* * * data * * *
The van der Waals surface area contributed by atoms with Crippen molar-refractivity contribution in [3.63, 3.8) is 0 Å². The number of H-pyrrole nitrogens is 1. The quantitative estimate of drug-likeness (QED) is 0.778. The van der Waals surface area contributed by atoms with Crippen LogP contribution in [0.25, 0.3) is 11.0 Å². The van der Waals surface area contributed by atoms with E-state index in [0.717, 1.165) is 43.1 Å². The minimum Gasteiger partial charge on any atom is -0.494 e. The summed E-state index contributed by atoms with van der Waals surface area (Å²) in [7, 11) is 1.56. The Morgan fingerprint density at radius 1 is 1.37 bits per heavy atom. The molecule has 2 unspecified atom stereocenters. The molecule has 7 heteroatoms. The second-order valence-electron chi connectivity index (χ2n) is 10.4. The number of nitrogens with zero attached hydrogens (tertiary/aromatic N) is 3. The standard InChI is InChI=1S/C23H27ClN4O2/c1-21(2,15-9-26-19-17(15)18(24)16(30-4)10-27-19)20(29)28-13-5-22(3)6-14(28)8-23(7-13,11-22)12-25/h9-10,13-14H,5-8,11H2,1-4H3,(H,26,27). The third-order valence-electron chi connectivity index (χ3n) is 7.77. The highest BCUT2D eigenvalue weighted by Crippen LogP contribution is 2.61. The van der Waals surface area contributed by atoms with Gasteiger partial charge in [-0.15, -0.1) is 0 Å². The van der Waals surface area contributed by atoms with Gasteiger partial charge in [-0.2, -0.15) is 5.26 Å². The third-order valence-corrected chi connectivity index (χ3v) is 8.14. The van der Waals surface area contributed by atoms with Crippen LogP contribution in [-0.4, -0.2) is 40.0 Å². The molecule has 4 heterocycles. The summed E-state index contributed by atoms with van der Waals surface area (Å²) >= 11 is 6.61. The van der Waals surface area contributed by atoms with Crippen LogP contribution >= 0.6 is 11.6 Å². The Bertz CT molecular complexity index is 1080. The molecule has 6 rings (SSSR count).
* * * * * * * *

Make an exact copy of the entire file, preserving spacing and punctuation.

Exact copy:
The van der Waals surface area contributed by atoms with Crippen molar-refractivity contribution in [3.63, 3.8) is 0 Å². The number of H-pyrrole nitrogens is 1. The quantitative estimate of drug-likeness (QED) is 0.778. The van der Waals surface area contributed by atoms with Crippen LogP contribution in [0.25, 0.3) is 11.0 Å². The van der Waals surface area contributed by atoms with E-state index in [0.717, 1.165) is 43.1 Å². The minimum Gasteiger partial charge on any atom is -0.494 e. The summed E-state index contributed by atoms with van der Waals surface area (Å²) in [7, 11) is 1.56. The Morgan fingerprint density at radius 1 is 1.37 bits per heavy atom. The molecule has 2 unspecified atom stereocenters. The molecule has 7 heteroatoms. The second-order valence-electron chi connectivity index (χ2n) is 10.4. The number of nitrogens with zero attached hydrogens (tertiary/aromatic N) is 3. The standard InChI is InChI=1S/C23H27ClN4O2/c1-21(2,15-9-26-19-17(15)18(24)16(30-4)10-27-19)20(29)28-13-5-22(3)6-14(28)8-23(7-13,11-22)12-25/h9-10,13-14H,5-8,11H2,1-4H3,(H,26,27). The third-order valence-electron chi connectivity index (χ3n) is 7.77. The highest BCUT2D eigenvalue weighted by Crippen LogP contribution is 2.61. The van der Waals surface area contributed by atoms with Gasteiger partial charge in [-0.15, -0.1) is 0 Å². The van der Waals surface area contributed by atoms with Gasteiger partial charge in [-0.2, -0.15) is 5.26 Å². The third-order valence-corrected chi connectivity index (χ3v) is 8.14. The van der Waals surface area contributed by atoms with Crippen LogP contribution in [-0.4, -0.2) is 40.0 Å². The molecule has 4 heterocycles. The summed E-state index contributed by atoms with van der Waals surface area (Å²) >= 11 is 6.61. The van der Waals surface area contributed by atoms with Crippen LogP contribution >= 0.6 is 11.6 Å². The Bertz CT molecular complexity index is 1080. The molecule has 6 rings (SSSR count).